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Demonstrators Dying for Clean Water and Electricity in Iraq

(l)Tawfiq Altimimy went missing March 9, 2020 and (r) Mazin Lateef went missing January 1, 2020. Neither have been returned. Photo courtesy: Raise the Voices

Iraqi authorities continue to mercilessly crackdown on demonstrators of a massive uprising against government corruption - but you may not be hearing about it in the mainstream media. This is because journalists reporting on the violence are themselves threatened, kidnapped or killed. One journalist has been kidnapped in broad daylight, in sight of his colleagues.

Protests erupted on Oct. 1st, 2019, as hundreds began to take to the streets of Baghdad in demand of substantial government reform that would constitute more jobs and basic services such as clean water and electricity.

Security forces reacted violently, firing tear gas, sound bombs, and live bullets at the demonstrators. Violence during the first nine days of the protests resulted in 157 deaths and 5,494 injured people, according to a report by United Nations Assistance Mission for Iraq (UNAMI). This only accelerated the protests as more Iraqis joined to express their opposition to government violence.

Activists, physicians as well as journalists have been attacked for giving aid to the demonstrators.

Activists, physicians as well as journalists have been attacked for giving aid to the demonstrators. Because of the threats, media reports presenting evidence of the human rights violations carried by Iraqi forces is limited.

Since October, the number of deaths and injuries has grown to over 600 according to recent reports. However, activists and medical staff on the ground claim the numbers are higher.

Raise the Voices interviewed Iraqi wanting to share her experience. Two of her colleagues, journalists from Baghdad, have been kidnapped after attending the protests. Mazin Lateef went missing January 1, 2020 and Tawfiq Altimimy March 9, 2020. Neither of the men have been returned. Our subject, who spoke to doctors from al Tahreer Square, tells us about the difficulty collecting evidence to hold the Iraq government accountable for the murders and kidnappings by its officials. We have kept their identity hidden.

Emma: Can you tell me a little about what you do? where you are based?

JD: I'm based in Baghdad. We are trying to share the information about the killing incidents and injury against protestors since October 1,2019.

I'm in daily contact with one of the doctors who is based in Altahreer Square and trying to help with coordinating with the hospitals to provide medical treatment. I don't feel safe to share my video because we may be under the threat of militias.

A number of activists had been kidnapped or arrested because they supported the protests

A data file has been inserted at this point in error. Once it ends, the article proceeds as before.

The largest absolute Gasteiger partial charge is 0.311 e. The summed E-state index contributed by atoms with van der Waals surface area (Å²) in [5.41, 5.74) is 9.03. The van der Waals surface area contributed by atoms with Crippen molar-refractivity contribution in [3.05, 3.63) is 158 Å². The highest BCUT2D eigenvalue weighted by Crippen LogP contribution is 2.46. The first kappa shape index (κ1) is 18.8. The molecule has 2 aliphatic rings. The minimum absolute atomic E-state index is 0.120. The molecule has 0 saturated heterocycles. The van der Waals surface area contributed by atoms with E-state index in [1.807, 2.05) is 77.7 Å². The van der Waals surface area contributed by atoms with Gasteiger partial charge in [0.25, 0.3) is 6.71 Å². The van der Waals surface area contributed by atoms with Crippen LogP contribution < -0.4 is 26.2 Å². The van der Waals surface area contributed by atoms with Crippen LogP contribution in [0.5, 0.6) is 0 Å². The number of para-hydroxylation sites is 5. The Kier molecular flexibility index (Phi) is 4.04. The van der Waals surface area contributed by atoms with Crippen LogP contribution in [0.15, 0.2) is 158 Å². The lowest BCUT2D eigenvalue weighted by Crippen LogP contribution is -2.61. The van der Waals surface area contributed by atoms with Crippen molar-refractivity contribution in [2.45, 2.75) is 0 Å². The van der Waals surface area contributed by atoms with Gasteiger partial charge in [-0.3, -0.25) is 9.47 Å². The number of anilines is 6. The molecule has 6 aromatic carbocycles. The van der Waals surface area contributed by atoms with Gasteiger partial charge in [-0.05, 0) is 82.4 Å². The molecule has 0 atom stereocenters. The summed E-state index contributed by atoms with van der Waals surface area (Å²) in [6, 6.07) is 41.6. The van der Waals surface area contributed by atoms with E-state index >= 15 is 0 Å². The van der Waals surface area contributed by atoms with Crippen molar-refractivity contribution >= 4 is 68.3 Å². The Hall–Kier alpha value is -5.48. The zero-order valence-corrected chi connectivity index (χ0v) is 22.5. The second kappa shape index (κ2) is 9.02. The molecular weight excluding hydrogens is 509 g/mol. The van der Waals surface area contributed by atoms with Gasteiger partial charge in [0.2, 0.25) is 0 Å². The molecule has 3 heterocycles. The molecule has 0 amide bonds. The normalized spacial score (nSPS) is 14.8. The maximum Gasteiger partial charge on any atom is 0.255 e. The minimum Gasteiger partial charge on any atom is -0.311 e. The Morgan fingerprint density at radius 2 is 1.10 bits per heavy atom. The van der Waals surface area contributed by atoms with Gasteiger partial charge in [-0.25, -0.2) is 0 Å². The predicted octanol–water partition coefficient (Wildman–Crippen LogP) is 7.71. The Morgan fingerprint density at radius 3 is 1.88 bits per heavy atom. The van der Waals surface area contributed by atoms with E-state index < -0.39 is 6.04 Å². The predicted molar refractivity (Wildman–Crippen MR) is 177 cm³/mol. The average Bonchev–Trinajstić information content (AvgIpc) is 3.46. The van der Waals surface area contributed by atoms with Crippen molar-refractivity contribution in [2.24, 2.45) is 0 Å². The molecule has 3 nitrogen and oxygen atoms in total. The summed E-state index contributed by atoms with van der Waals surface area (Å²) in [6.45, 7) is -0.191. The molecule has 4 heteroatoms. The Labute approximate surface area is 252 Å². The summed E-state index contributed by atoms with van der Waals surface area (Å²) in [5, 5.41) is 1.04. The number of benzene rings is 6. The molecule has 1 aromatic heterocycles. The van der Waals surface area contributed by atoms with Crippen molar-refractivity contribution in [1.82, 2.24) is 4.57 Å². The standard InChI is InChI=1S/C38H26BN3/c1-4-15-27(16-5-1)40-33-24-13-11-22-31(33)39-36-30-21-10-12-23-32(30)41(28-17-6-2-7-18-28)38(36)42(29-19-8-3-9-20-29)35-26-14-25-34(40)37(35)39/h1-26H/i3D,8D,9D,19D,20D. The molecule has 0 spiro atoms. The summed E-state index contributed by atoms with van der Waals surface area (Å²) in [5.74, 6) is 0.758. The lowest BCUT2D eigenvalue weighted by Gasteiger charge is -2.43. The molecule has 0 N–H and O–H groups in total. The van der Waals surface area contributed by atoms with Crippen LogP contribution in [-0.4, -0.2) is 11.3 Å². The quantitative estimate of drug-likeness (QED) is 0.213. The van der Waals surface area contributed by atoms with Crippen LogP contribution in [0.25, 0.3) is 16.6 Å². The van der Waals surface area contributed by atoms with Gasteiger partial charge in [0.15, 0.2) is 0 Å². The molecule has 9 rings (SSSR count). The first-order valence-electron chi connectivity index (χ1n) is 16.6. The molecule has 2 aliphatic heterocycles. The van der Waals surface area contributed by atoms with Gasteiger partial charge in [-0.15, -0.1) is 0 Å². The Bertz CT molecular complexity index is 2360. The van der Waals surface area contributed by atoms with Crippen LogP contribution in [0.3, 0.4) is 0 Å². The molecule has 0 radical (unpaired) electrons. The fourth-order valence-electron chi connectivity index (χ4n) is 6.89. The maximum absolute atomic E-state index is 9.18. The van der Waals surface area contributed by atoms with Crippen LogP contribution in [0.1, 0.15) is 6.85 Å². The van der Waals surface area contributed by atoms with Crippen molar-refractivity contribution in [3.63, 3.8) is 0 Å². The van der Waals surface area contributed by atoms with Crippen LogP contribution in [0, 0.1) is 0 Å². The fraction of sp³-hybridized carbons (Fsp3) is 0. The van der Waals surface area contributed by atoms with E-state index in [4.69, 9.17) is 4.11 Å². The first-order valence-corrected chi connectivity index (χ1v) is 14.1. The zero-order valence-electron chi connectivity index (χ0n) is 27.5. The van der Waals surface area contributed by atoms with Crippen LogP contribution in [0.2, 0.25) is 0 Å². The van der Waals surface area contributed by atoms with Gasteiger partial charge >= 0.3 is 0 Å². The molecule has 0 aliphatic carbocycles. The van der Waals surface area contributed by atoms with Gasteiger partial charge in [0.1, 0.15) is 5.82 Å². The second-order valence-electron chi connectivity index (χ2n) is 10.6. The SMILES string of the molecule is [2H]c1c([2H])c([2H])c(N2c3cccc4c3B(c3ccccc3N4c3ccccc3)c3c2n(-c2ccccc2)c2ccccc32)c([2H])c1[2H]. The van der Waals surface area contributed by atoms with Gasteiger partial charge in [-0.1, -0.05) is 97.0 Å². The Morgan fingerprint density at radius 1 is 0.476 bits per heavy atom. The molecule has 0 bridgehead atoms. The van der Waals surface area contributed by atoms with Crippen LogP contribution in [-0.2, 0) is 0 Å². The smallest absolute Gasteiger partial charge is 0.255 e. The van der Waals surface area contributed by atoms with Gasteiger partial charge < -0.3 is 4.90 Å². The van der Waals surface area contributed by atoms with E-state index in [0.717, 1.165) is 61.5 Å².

Emma: Right. Can you elaborate on that? Has anyone returned from being kidnapped that has been able to tell their story? Do you have an estimate on how many protesters have been kidnapped or arrested?

JD: Yes I interviewed one of the activists who was released. Some others are afraid and refuse to speak about it. The ones whom we heard about through the media [are] approximately 30.
While the missing protesters are about 100 or more, and hundreds of arrested.

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We have also worked on collecting the names and the data of the killed protestors. The total number is [approximately] 700.

Till today two journalists who work in the Iraqi media network are still missing and they had been kidnapped by militias.

One of them was taken from the bus which transported him to his office in the morning in front of his colleagues.

I released their photos again on my page and said that what we are looking for in the new [Prime Minister] is that he has the ability to release our colleagues.

700 deaths and more than 25 thousands injuries 4000 disabled and no one was punished, not even a policeman. The doctors in Al Tahreer are facing challenges regarding the medical treatment and surgery because the Governmental hospitals are refusing to treat the protesters.

Emma: What would you say to Americans who would like to help?

JD: The influence of Iran should be stopped and the Iraqis cannot stop it without the International support. The people are afraid to present their celebration after the killing of Sulaimani. We avoid even saying something on social media.

Martin Luther King once said, 'injustice anywhere is a threat to justice everywhere'. People in all countries should be concerned if journalists and human rights activists can be summarily kidnapped or killed with no repercussions, no matter where it happens.

Emma Lehan

Raise the Voices

Sources:

Human Rights Special Report

UNAMI Special Report on Demonstrations in Iraq

Demonstrators Dying for Clean Water and Electricity in Iraq